Monday, January 14, 2013

Pantry Staple - Stevia


In my experience people either prefer savory or sweet foods and there is very little in-between. There are those unfortunate people who like both savory and sweet flavors which is another conversation entirely.
(my 100% whole wheat focaccia with sun-dried tomatoes)

I definitely fall into the savory camp.  Give me a warm piece of bread fresh out of the oven and a little unfiltered extra virgin olive oil to dip it in and I am in heaven.  Can’t you just taste it?   *swoons*  Fortunately, I know that none of this is good for me so I keep my intake of these items to an absolute minimum.

(Strawberry banana soft serve... Dan's favorite)

On the other hand my husband is a sweet person through and through. His sweet tooth is ravenous and he loves anything containing sugar. The problem is that sugar (like refined flour in my beloved bread) isn’t good for any of us because it spikes our blood glucose, increases our insulin and promotes fat storage. Remember that the next time you reach for a cookie or bread and you might just think twice before eating it.  That trick works for me.  J

While I can just say no to many things Dan didn’t want to give up sweetness so I had to find a healthy alternative. We tried agave (fructose is evil, will write that in the future), brown rice syrup (trace levels of arsenic), artificial sweeteners (gasp can you believe it?), Zsweet (not bad) and finally we have landed on stevia.  Currently stevia is the sweetener of choice at our house. However I know that it is not as common as some other items and that there are many misconceptions about what stevia is and what it isn’t so I thought a post on it was in order.

What is stevia?

Stevia is a small plant that grows wild in South America (Paraguay and Brazil) where it has been used as a sweetener for hundreds of years.  It is easy to grow here in the US even in climates like mine where we get a cold winter. I buy mine from a nursery off Route 50 in Davidsonville (Homestead Gardens) or from Calvert Farms at the Baltimore Farmers’ Market under the JFX. You will have to replant each year as it doesn’t survive our winters.  If you grow your own one leaf or less will usually provide enough sweetness.

If you don’t want to grow your own, which is the most natural version, you can buy powdered or liquid stevia. I have found it at Harris Teeter, Wegman’s, Whole Foods and our local health foods stores.  There are green powders (not bleached) and white powders. The green “seem” more natural to me but many people probably don’t want the green color in their food.  The powders leave a little residue (cloudiness) in clear liquids which doesn’t bother me but it may you. The liquid stevia doesn’t need to dissolve and disappears completely into clear liquids.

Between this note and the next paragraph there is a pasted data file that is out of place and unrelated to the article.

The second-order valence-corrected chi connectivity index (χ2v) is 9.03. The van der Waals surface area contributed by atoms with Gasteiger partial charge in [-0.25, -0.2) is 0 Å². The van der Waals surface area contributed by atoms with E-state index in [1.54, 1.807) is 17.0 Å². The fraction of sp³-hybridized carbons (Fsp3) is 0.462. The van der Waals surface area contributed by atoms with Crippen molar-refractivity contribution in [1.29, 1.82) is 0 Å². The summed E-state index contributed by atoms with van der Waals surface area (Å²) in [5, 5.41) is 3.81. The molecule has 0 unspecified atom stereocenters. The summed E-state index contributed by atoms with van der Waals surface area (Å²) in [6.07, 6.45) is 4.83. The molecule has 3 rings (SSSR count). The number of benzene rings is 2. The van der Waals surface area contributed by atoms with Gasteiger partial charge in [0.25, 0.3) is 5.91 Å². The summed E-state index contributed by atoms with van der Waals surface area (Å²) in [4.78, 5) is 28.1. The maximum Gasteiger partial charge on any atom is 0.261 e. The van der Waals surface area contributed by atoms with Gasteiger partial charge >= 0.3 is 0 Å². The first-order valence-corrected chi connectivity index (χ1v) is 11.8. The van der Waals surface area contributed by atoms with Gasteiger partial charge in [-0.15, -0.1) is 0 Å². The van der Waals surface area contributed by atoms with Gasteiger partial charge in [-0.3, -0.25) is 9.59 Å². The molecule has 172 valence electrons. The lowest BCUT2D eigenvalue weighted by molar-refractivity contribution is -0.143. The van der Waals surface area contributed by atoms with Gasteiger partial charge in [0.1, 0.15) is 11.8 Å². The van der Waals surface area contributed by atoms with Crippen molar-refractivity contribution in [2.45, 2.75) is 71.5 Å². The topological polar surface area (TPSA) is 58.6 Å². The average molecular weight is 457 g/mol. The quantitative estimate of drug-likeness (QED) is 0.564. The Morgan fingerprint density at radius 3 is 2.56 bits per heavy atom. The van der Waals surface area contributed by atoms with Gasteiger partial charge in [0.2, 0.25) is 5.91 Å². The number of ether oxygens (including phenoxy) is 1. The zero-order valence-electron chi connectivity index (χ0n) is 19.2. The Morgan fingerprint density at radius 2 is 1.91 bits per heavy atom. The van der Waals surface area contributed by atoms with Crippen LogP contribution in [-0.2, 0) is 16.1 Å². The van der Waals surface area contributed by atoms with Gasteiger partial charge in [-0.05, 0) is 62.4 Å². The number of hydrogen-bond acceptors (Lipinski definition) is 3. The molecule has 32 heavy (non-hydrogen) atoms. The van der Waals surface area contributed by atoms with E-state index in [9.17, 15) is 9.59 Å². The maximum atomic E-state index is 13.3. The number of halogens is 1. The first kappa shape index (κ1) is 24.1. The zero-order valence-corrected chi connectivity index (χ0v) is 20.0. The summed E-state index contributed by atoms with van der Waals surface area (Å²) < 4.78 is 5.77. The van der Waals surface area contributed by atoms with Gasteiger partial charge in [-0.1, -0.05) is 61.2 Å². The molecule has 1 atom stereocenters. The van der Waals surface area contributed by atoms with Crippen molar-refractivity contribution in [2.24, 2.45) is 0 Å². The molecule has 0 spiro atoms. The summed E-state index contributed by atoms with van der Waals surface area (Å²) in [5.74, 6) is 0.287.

(spinach salad with miso mirin dressing sweetened with stevia)

Is it safe to use?

Stevia has been used in South America and Japan for a long time without any reported side effects.  I read a study that looked at 30 years of stevia consumption in Japan which couldn’t find any adverse effects.  However it is worth nothing that the average use of the people in this study was 5 servings per day and Americans tend to prefer much more sweetener in their food than Japanese. 

At our house stevia is used in Dan’s green smoothies, strawberry banana soft serve, some salad dressings and occasionally other sweet dishes.  However I doubt that Dan’s consumption of stevia reaches 5 servings per day.

On a very positive note an article in the journal Nutrition and Cancer discussed the antitumor activity of stevia in regard to breast cancer.  Obviously more research needs to be done but this result certainly strongly suggests that stevia can be a regular part of a healthy diet. Remember what is true for breast cancer tends to generally be true for the other hormonally-driven cancers like: ovarian, endometrial and prostate.

How does it taste?

Stevia is 200 times sweeter than sugar. This means if you buy it without bulking agents you need very little to sweeten your food.  Start with the smallest amount possible as using too much can turn your food bitter which is the most common complaint that I hear.

(my healthy caponata which uses stevia for its sweetener)

Is it heat stable?

Unlike most of the non-sugar sweeteners stevia is heat stable. However you can’t substitute it one for one in baking because it doesn’t melt and turn liquid like sugar so the chemical reaction you need for bakery products does not occur. However you can use it if you need to sweeten things like:  caponata, cranberry sauce or apple butter.

Happy thoughts: